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Methamphetamine use and rates of incarceration among street-involved youth in a Canadian setting: a cross-sectional… Milloy, M-J; Kerr, Thomas; Buxton, Jane; Montaner, Julio; Wood, Evan Aug 12, 2009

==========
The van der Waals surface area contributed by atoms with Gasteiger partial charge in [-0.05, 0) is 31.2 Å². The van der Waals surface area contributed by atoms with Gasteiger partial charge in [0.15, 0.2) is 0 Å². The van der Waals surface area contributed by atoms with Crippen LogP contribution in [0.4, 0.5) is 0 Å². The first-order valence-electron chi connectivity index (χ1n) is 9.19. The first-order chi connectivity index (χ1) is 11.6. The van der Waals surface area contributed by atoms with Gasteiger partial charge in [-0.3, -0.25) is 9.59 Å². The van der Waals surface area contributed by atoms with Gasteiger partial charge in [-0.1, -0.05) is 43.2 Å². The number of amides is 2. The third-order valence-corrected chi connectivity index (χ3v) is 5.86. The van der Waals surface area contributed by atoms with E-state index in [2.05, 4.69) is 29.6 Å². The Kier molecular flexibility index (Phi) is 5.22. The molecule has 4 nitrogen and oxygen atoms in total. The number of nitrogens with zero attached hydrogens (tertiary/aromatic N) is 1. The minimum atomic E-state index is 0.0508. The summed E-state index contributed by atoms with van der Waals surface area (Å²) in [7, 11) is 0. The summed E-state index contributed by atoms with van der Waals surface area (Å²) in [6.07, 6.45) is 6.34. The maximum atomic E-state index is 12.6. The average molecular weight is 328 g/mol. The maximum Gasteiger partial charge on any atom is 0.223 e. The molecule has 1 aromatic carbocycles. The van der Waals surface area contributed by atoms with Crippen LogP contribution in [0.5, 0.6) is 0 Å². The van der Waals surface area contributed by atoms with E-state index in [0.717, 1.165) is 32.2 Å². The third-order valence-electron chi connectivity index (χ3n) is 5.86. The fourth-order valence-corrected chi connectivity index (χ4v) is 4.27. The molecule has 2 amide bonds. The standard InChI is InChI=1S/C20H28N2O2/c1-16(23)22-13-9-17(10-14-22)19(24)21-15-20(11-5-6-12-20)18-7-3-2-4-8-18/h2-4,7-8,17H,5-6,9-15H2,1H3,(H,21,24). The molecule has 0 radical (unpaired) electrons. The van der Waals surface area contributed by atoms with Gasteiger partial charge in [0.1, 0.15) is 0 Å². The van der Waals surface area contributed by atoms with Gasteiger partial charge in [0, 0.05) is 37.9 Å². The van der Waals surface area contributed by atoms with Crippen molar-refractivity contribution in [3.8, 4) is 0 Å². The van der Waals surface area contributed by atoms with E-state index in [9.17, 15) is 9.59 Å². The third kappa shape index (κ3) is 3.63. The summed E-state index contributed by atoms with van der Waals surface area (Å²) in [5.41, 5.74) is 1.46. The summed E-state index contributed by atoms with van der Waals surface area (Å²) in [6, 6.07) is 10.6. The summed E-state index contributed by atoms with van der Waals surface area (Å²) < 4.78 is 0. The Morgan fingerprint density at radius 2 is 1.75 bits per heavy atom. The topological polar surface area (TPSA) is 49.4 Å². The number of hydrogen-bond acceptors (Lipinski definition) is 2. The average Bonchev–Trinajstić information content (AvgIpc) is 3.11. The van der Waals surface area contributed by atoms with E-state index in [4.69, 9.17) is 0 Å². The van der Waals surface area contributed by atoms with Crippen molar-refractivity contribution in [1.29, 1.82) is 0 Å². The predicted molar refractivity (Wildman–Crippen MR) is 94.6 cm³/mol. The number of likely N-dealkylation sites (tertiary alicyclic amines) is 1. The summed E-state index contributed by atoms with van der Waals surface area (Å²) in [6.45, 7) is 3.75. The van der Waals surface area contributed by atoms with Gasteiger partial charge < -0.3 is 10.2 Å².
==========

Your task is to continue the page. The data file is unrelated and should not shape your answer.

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ralSubstance Abuse Treatment, ssBioMed CentPrevention, and PolicyOpen AcceResearchMethamphetamine use and rates of incarceration among street-involved youth in a Canadian setting: a cross-sectional analysisM-J Milloy†1,2, Thomas Kerr†1,4, Jane Buxton†2,3, Julio Montaner†1,4 and Evan Wood*†1,4Address: 1BC Centre for Excellence in HIV/AIDS, St. Paul's Hospital, 608-1081 Burrard Street, Vancouver, BC, V6Z 1Y6, Canada , 2School of Population and Public Health, University of British Columbia, 5804 Fairview Avenue, Vancouver, BC, V6T 1Z3, Canada , 3Department of Epidemiology, BC Centre for Disease Control, 655 12th Avenue West, Vancouver, BC, V5Z 4R4, Canada  and 4Department of Medicine, University of British Columbia, 2775 Laurel Street, Vancouver, BC, V5Z 1M9, Canada Email: M-J Milloy - mjmilloy@cfenet.ubc.ca; Thomas Kerr - uhri-tk@cfenet.ubc.ca; Jane Buxton - jane.buxton@bccdc.ca; Julio Montaner - jmontaner@cfenet.ubc.ca; Evan Wood* - uhri-ew@cfenet.ubc.ca* Corresponding author    †Equal contributorsAbstractBackground: Given concerns over rising use of methamphetamine, especially among street-involved youth, and the links between exposure to the correctional system and the production ofdrug-related harm, we sought to assess the relationship between ever using methamphetamine andreporting ever being incarcerated in the At-Risk Youth Survey (ARYS) in Vancouver, Canada.Methods: The relationship between ever being imprisoned and ever using methamphetamine wasestimated using a multivariate logistic regression analysis while also considering potentiallyconfounding secondary demographic, social and behavioural variables.Results: Of the 478 youth recruited into ARYS between September 2005 and October 2006, 385(80.5%) reported ever being incarcerated overnight or longer. In the multivariate model,methamphetamine use was independently associated with ever being incarcerated (Adjusted OddsRatio: 1.79, 95% Confidence Interval [CI]: 1.03 – 3.13).Conclusion: Incarceration was very common in this cohort and strongly linked with ever usingmethamphetamine. This finding is of concern and, along with the previously identified risks of drug-related harm associated with incarceration, supports the development of novel public policy, suchas community-based drug treatment, to address the use of methamphetamine among street youth.BackgroundThe use of methamphetamine in Western settings is ofincreasing concern [1,2], especially among street-involvedyouth [3,4], a vulnerable population already burdened byphetamine now constitutes the second most commonlyused illicit drug internationally, second only to marijuana[7].Published: 12 August 2009Substance Abuse Treatment, Prevention, and Policy 2009, 4:17 doi:10.1186/1747-597X-4-17Received: 10 March 2009Accepted: 12 August 2009This article is available from: http://www.substanceabusepolicy.com/content/4/1/17© 2009 Milloy et al; licensee BioMed Central Ltd. This is an Open Access article distributed under the terms of the Creative Commons Attribution License (http://creativecommons.org/licenses/by/2.0), which permits unrestricted use, distribution, and reproduction in any medium, provided the original work is properly cited.Page 1 of 6(page number not for citation purposes)high levels of morbidity and mortality [5,6]. According tothe United Nations Office on Drugs and Crime, metham-For older drug users, especially those who use injectiondrugs (IDU), the dynamics linking drug use, marginalisa-Substance Abuse Treatment, Prevention, and Policy 2009, 4:17 http://www.substanceabusepolicy.com/content/4/1/17tion and imprisonment are well described [8-10]. Arrestand imprisonment is a common experience, with a his-tory of incarceration reported by at least 75% of partici-pants in community-recruited samples of IDU in Europe[11], Thailand [12] and the United States [13]. Incarcera-tion may be a risk factor for drug related harm amongIDU, since exposure to correctional environments hasconsistently been associated with an increased likelihoodof HIV risk behavior and HIV infection [14,15] as well asincreased risk of fatal overdose upon release [16].Sparked by the growing use of methamphetamine andconcerns over links to initiation of injection drug use [17],we have previously reported that over 75% of participantsin a local cohort of street-involved youth said they hadpreviously used methamphetamine [4]; 25% of all injec-tion initiation experiences involved methamphetamine[4]; and 13% of local overdose events among homelessyouth involve the use of methamphetamine [18]. Vancou-ver is the site of an explosive outbreak of HIV among IDUwith current prevalence estimated at 20% [19]; approxi-mately 3% of local street youth are estimated to be HIV-seropositive [20]. Since exposure to the criminal justicesystem through arrest and incarceration may actuallyincrease drug-related harms [15], we conducted thepresent study to determine the prevalence of incarcerationin a cohort of community-recruited street youth andinvestigate its relationship with the use of methampheta-mine.MethodsThe At-Risk Youth Study (ARYS) is a prospective cohort ofstreet-involved youth in Vancouver, Canada, that hasbeen described in detail previously [17]. In brief, snow-ball sampling and street-based outreach were used in aneffort to derive a representative sample of street-involveddrug using youth. Individuals were eligible for inclusion ifthey were aged 14 to 26 years old at the baseline interviewand had used illegal drugs other than cannabinoids in theprevious 30 days. At baseline and every six-month follow-up, participants answer an interviewer-administered ques-tionnaire, are examined by a nurse and provide bloodsamples for serologic testing. The ARYS study has beenreviewed and approved by the University of BritishColumbia/Providence Research Ethics Board.For the present analyses, the outcome of interest wasreporting ever being incarcerated, or answering "yes" tothe question: "Have you ever been in detention, prison,the drunk tank or jail overnight or longer?" The primaryexplanatory variable of interest was reporting ever usingmethamphetamine. First, we compared individualsreporting incarceration with those reporting never incar-outcome of interest and primary explanatory variable.These secondary explanatory variables included: gender;age; ethnicity (Non-aboriginal vs. aboriginal); educationlevel (< high school vs. ≥ high school); history of fostercare (yes vs. no); history of ER use (yes vs. no); hepatitis Cvirus (HCV) seropositivity (yes vs. no); ever involved inthe sex-trade (yes vs. no); ever diagnosed with a mental ill-ness (yes vs. no); ever dealing drugs (yes vs. no); everbeing sexually or physically abused (yes vs. no); ever usingcrack cocaine (yes vs. no); ever using powder cocaine (yesvs. no); ever injecting heroin (yes vs. no); ever using can-nibinoids (i.e., marijuana, hashish) (yes vs. no). All druguse variables referred to any prior use.For univariate analyses, we used Pearson's χ2 test (dichot-omous variables) and the Mann-Whitney test (continuousvariables) to compare individuals reporting the outcomeversus others by the primary and secondary explanatoryvariables. To fit the multivariate model, we employed abackwards selection procedure we have used previously[21,22]. After beginning with a full model with all covari-ates included, we fit reduced models, each with oneunique secondary explanatory variable removed, andobserved in each model the relative change in the coeffi-cient for the term for methamphetamine in the regressionequation. We identified the reduced model with thesmallest absolute relative change in the methampheta-mine coefficient and removed its missing secondary vari-able from further consideration. The objective of this stepis to remove variables with relatively less effect on thevalue of the coefficient for methamphetamine and, witheach step, to preserve variables in the analysis with greaterinfuence on the value of the methamphetamine coeffi-cient in multivariate analysis. We continued this iterativeprocess until the smallest relative change in the metham-phetamine coefficient exceeded 5% of the value of thecoefficient. We then fit a final model including metham-phetamine use and all remaining secondary explanatoryvariables as terms in the regression equation.All statistical analyses were performed in R version 2.6.1(R Foundation for Statistical Computing, Vienna, Aus-tria). All p-values are two-sided.ResultsBetween September 2005 and October 2006, 478 individ-uals were recruited into the ARYS cohort, of whom 132(27.6%) were female, 120 (25.1%) reported Aboriginalancestry and 329 (68.8%) were Caucasian. At the baselineinterview, the median age was 22.0 (Interquartile Range[IQR]: 20.0 – 23.9).Of the 478 participants, 385 (80.5%) reported ever beingPage 2 of 6(page number not for citation purposes)cerated using individual-, social- and structural-level fac-tors we hypothesised could be associated with both theincarcerated. As shown in Table 1, social and demo-graphic characteristics associated with incarceration inSubstance Abuse Treatment, Prevention, and Policy 2009, 4:17 http://www.substanceabusepolicy.com/content/4/1/17univariate analyses were: older age (Odds Ratio [OR]:1.23, 95% Confidence Interval [95% CI]: 1.17 – 1.28, p <0.001); having less than a high school education (OR:1.66, 95% CI: 1.04 – 2.66, χ2 = 4.07 [df = 1], p = 0.032);and ever being a victim of abuse (OR: 2.10, 95% CI: 1.32– 3.34, χ2 = 9.24 [df = 1], p = 0.002). Female gender wasinversely associated with having a history of incarceration(OR: 0.19, 95% CI: 0.12 – 0.31, χ2 = 48.03 [df = 1], p <0.001). Behavioural and drug-using variables associatedwith a history of incarceration are shown in Table 2 andincluded: methamphetamine use (OR: 2.45, 95% CI: 1.53– 3.90, χ2 = 13.53 [df = 1], p < 0.001); crack use (OR: 3.08,95% CI: 1.89 – 5.03, χ2 = 20.12 [df = 1], p < 0.001);cocaine use (OR: 2.49, 95% CI: 1.33 – 4.66, χ2 = 8.02 [df= 1], p = 0.003); and drug dealing (OR: 3.19, 95% CI: 1.97– 5.19, χ2 = 22.03 [df = 1], p < 0.001).Results from the final multivariate logistic regressionmodel are displayed in Table 3. The primary explanatoryvariable, previous use of methamphetamine, was inde-pendently associated with ever being incarcerated in ainal ethnicity and crack use. Correlation between theexplanatory variables was moderate, ranging from 0.00 to0.35.DiscussionIn this survey of street-involved youth in Vancouver, Can-ada, we observed a high level of both ever being incarcer-ated and ever using methamphetamine. The level ofincarceration observed in this sample (80.5%) is substan-tially higher than other estimates in surveys of street-involved youth. In 2004, a multi-site cross-sectional studyof 1733 Canadian street youth reported 784 (45.2%) hadbeen in jail [23]. A similar level was reported by 536homeless youth in Portland, Oregon [24]. In our setting,this level of incarceration is higher (80.5% vs. 59.4%)than that observed in a cohort of adult IDU recruited froma local harm reduction facility [15]. Reasons for thisheightened level might include, proximally, the preva-lence of high-intensity drug use and involvement in thesex trade; and, ultimately, social and structural factorsincluding a dearth of affordable housing and ordnancesTable 1: Univariate analyses of social and demographic characteristics associated with reporting ever being incarcerated in ARYS (n = 478)Ever incarceratedCharacteristic No (%) Yes (%) Odds Ratio 95% Confidence Interval p-value1Age (df = 476)Median (IQR) 20.8 (17.7 – 23.4) 22.4 (18.4 – 26.3) 1.23 1.17 – 1.28 < 0.001Gender (df = 1)Male 40 (43.0) 306 (79.5)Female 53 (57.0) 79 (20.5) 0.19 0.12 – 0.31 < 0.001Ethnicity (df = 1)Non-Aboriginal 76 (81.7) 282 (73.2)Aboriginal 17 (18.2) 103 (26.8) 1.63 0.92 – 2.89 0.091Education (df = 1)≥ High school 38 (40.9) 113 (29.4)< High school 55 (59.1) 272 (70.6) 1.66 1.04 – 2.66 0.032Foster care2 (df = 1)No 52 (55.9) 183 (47.5)Yes 41 (44.1) 202 (52.5) 1.40 0.89 – 2.21 0.147HCV status (df = 1)Negative 77 (82.8) 339 (88.1)Positive 16 (17.2) 46 (11.9) 0.65 0.35 – 1.21 0.176Mental illness2 (df = 1)No 59 (63.4) 225 (58.4)Yes 34 (36.6) 160 (41.6) 1.23 0.77 – 1.97 0.378Victim of abuse2 (df = 1)No 58 (62.4) 170 (44.2)Yes 35 (37.6) 215 (55.8) 2.10 1.32 – 3.34 0.002ER use2 (df = 1)No 61 (65.6) 225 (58.4)Yes 32 (34.4) 160 (41.6) 1.36 0.84 – 2.18 0.2391. p-values based on χ-square tests of difference (for categorical variables) and the Mann-Whitney test (for continuous)2. Refers to any instance in the pastPage 3 of 6(page number not for citation purposes)model which included foster care, female gender, Aborig- targeting homeless individuals [25,26].Substance Abuse Treatment, Prevention, and Policy 2009, 4:17 http://www.substanceabusepolicy.com/content/4/1/17Although several street youth surveys include contact withthe criminal justice system as an explanatory covariate[23,27,28], we are unaware of any study that identifies thefactors associated with incarceration among street-involved youth. In the present study, we found metham-phetamine use to be independently associated with everbeing incarcerated after adjustment for a number of possi-ble social, demographic and behavioural confounders.Since it is not possible to resolve the temporal relation-ship between the dependent and primary explanatory var-iable in a cross-sectional analysis, we hypothesise theassociation is most likely the result of methamphetamineuse, and the means required to support it (e.g., sex tradeinvolvement and other criminal activity) increasing thevisibility of street youth to police, elevating the risk ofarrest and imprisonment. However, the possibility thatmethamphetamine use is a sequelae of imprisonment forsome individuals cannot be excluded. Numerous studiesreport a shift to higher-intensity drug use, for example theinitiation of drug use by injection, upon incarceration[12,29,30]. Similarly, in a sample of 569 street-involvedyoung men who have sex with men in New York City, con-tact with the criminal justice system was most often foundto precede beginning to use drugs such as heroin, cocaineand speed as well as involvement in the sex trade [30]. Ina detailed qualitative analysis, Vancouver street-involvedyouth described the multiple ways methamphetamine usehelped them cope with their social and environmental cir-cumstances, including mediating social contacts, main-taining vigilance over themselves and their possessions,and avoiding the use of psychiatric medications [29].Regardless of whether methamphetamine use is a predic-tor or sequelae of incarceration, the strong independentassociation observed between its use and imprisonmentin this analysis is cause for concern. As a result of the per-Table 2: Univariate analyses of behavioural and drug-using characteristics associated with reporting ever being incarcerated in ARYS (n = 478)Ever incarceratedCharacteristic No (%) Yes (%) Odds Ratio 95% Confidence Interval p-value1Methamphetamine use2 (df = 1)No 42 (45.2) 97 (25.2)Yes 51 (54.8) 288 (74.8) 2.45 1.53 – 3.90 < 0.001Crack use2 (df = 1)No 37 (39.8) 68 (17.7)Yes 56 (60.2) 317 (82.3) 3.08 1.89 – 5.03 < 0.001Heroin injection2 (df = 1)No 74 (79.7) 269 (69.9)Yes 19 (20.4) 116 (30.1) 1.68 0.97 – 2.90 0.062Cocaine use2 (df = 1)No 80 (86.0) 274 (71.1)Yes 13 (14.0) 111 (28.9) 2.49 1.33 – 4.66 0.003Cannabinoid use2 (df = 1)No 8 (8.6) 19 (4.9)Yes 85 (91.4) 366 (93.1) 1.81 0.76 – 4.28 0.169Drug dealing2 (df = 1)No 39 (41.9) 71 (18.4)Yes 54 (58.1) 314 (81.6) 3.19 1.97 – 5.19 < 0.001Sex trade2 (df = 1)No 77 (82.8) 305 (79.2)Yes 16 (17.2) 80 (20.8) 1.26 0.70 – 2.28 0.4401. p-value based on results of χ-square test of difference2. Refers to any time in the pastTable 3: Multivariate logistic regression analysis of primary and secondary factors associated with reporting ever being incarcerated in ARYS (n = 478)Characteristic Adjusted Odds Ratio 95% Confidence Interval p-value2Methamphetamine use1 (yes vs. no) 1.79 1.03 – 3.13 0.041Foster care1 (yes vs. no) 1.58 0.94 – 2.65 0.081Gender (Female vs. male) 0.17 0.10 – 0.28 < 0.001Ethnicity (Aboriginal vs. non-Aboriginal) 1.69 0.89 – 3.18 0.107Page 4 of 6(page number not for citation purposes)Crack use1 (yes vs. no) 2.45 1.38 – 4.32 0.0021. Refers to any time in the pastSubstance Abuse Treatment, Prevention, and Policy 2009, 4:17 http://www.substanceabusepolicy.com/content/4/1/17sistence of drug use by many prisoners [31] alongside thelack of harm reduction and addiction treatment opportu-nities within correctional environments [31], exposure tocorrectional environments has been linked to a higher riskfor infection with blood-borne pathogens, including HIV,in this setting [15] as others [32,33]. Thus, the frequentimprisonment of street youth who inject methampheta-mine could help sustain viral transmission in this popula-tion. Although future work should investigate therelationship between contact with police, courts and jailsand intake into alcohol and drug treatment programmesfor young drug users, the brief sentences typically servedby those designated young offenders suggests little reha-bilitative care is available [34]. These factors support thedevelopment of novel public policies to address metham-phetamine use. We recognise that a substantial segment ofpolicymakers as well as the general public supports puni-tive sanctions for illicit drug use as a signal of social disap-proval as well as a disincentive for current or future use.However, we note that little empiric evidence exists of theeffectiveness of this approach on either the individual orpopulation level despite the investment of significantpublic funds [35]. Thus, our findings add support to callsfor new policy approaches to curb illicit drug use amongmembers of the population, for example communitydiversion or expanded access to drug treatment. Somenew programmes to address methamphetamine use, espe-cially in the United States, have been developed, includ-ing education and public awareness and precursorregulation [36,37]. These initiatives should be rigourouslyevaluated before being applied to a vulnerable popula-tion.We also observed a high prevalence of ever using crackcocaine in this cohort, with 78.0% of participants report-ing ever using the drug. In the univariate analysis, crackcocaine use was strongly associated with ever being incar-cerated (p < 0.001). While the effect measures of second-ary adjusting variables included in confounding modelsshould be interpreted with caution, it is clear that there isa strong and likely independent effect of crack cocaine useincreasing the likelihood of incarceration. The linkbetween high-intensity cocaine use and a greater likeli-hood of drug-related harms, including incarceration, hasbeen well described in this and other settings. Recently,we reported a high level of crack use in this cohortstrongly linked with homelessness [38]. Previous researchfrom Vancouver determined that stimulant use, includingcocaine and methamphetamine, helps individuals copewith the immediate rigours of street-involved life, includ-ing diminishing feelings of hunger, improving wakefull-ness and awareness and reducing boredom [29,38].findings from this population of street-involved youthmight not be generalisable to the entire local street youthpopulation or other settings. However, it is noteworthythe demographic composition of ARYS is similar to otherstreet-youth samples in Vancouver [3,39]. Second, severalmeasures rely on self-report; thus, social desirability biasmight have led to an underestimate of the prevalence ofsome variables. However, we do not believe any bias wasdifferentially reported by history of incarceration. Finally,we were unable to consider the effect of different dura-tions or locations of incarceration nor did we gather infor-mation on the age at first incarceration; also, the cohortcontains individuals possibly exposed to either youthdetention centres, adult facilities, or both. Future researchshould consider the effect of these modifiers on drug usepatterns and other concerns.ConclusionTo conclude, this is the first study to describe such highrates of incarceration among street involved youth and toexplore risk factors for incarceration among this popula-tion. In multivariate regression analysis including severalpossible confounders, reporting a history of incarcerationwas strongly associated with ever using methampheta-mine. Given the rising prevalence of methamphetamineuse in this area as others, and the elevated risk for drug-related harms including HIV infection associated withexposure to correctional environments, these findingssupport the development of new public policy to supportthe health of drug-using and street-involved youth, andthe exploration of community diversion programs (e.g.addiction treatment) to avoid the high rates of incarcera-tion among this population.Competing interestsM-JM, JB, EW and TK declare they have no competinginterests. JM has received educational grants from, servedas an ad hoc adviser to or spoken at various events spon-sored by Abbott Laboratories, Agouron PharmaceuticalsInc., Boehringer Ingelheim Pharmaceuticals Inc., BoreanPharma AS, Bristol-Myers Squibb, DuPont Pharma,Gilead Sciences, GlaxoSmithKline, Hoffmann-La Roche,Immune Response Corporation, Incyte, Janssen-OrthoInc., Kucera Pharmaceutical Company, Merck Frosst Lab-oratories, Pfizer Canada Inc., Sanofi Pasteur, Shire Bio-chem Inc., Tibotec Pharmaceuticals Ltd. and Trimeris Inc.Authors' contributionsM-JM and EW conceived the study. EW, TK and M-JMdesigned the analysis; M-JM performed the statistical pro-cedures. M-JM wrote the manuscript and incorporated allsuggestions. JB provided information and edited a draft ofthe manuscript. JM contributed to the conception andPage 5 of 6(page number not for citation purposes)This analysis has some limitations which should beaddressed. As random sampling methods could not beemployed due to a lack of voters' lists or other registries,design of the analysis, interpretation of the data and draft-ing of the report. All authors approved the version to bepublished.Substance Abuse Treatment, Prevention, and Policy 2009, 4:17 http://www.substanceabusepolicy.com/content/4/1/17AcknowledgementsWe would particularly like to thank the ARYS participants for their willing-ness to be included in the study, as well as current and past ARYS investi-gators and staff. We would specifically like to thank Deborah Graham, Tricia Collingham, Caitlin Johnston, Steve Kain, and Calvin Lai and Leslie Rae for their research and administrative assistance. The study was sup-ported by the US National Institutes of Health and the Canadian Institutes of Health Research. Thomas Kerr is supported by the Michael Smith Foun-dation for Health Research and the Canadian Institutes of Health Research.References1. 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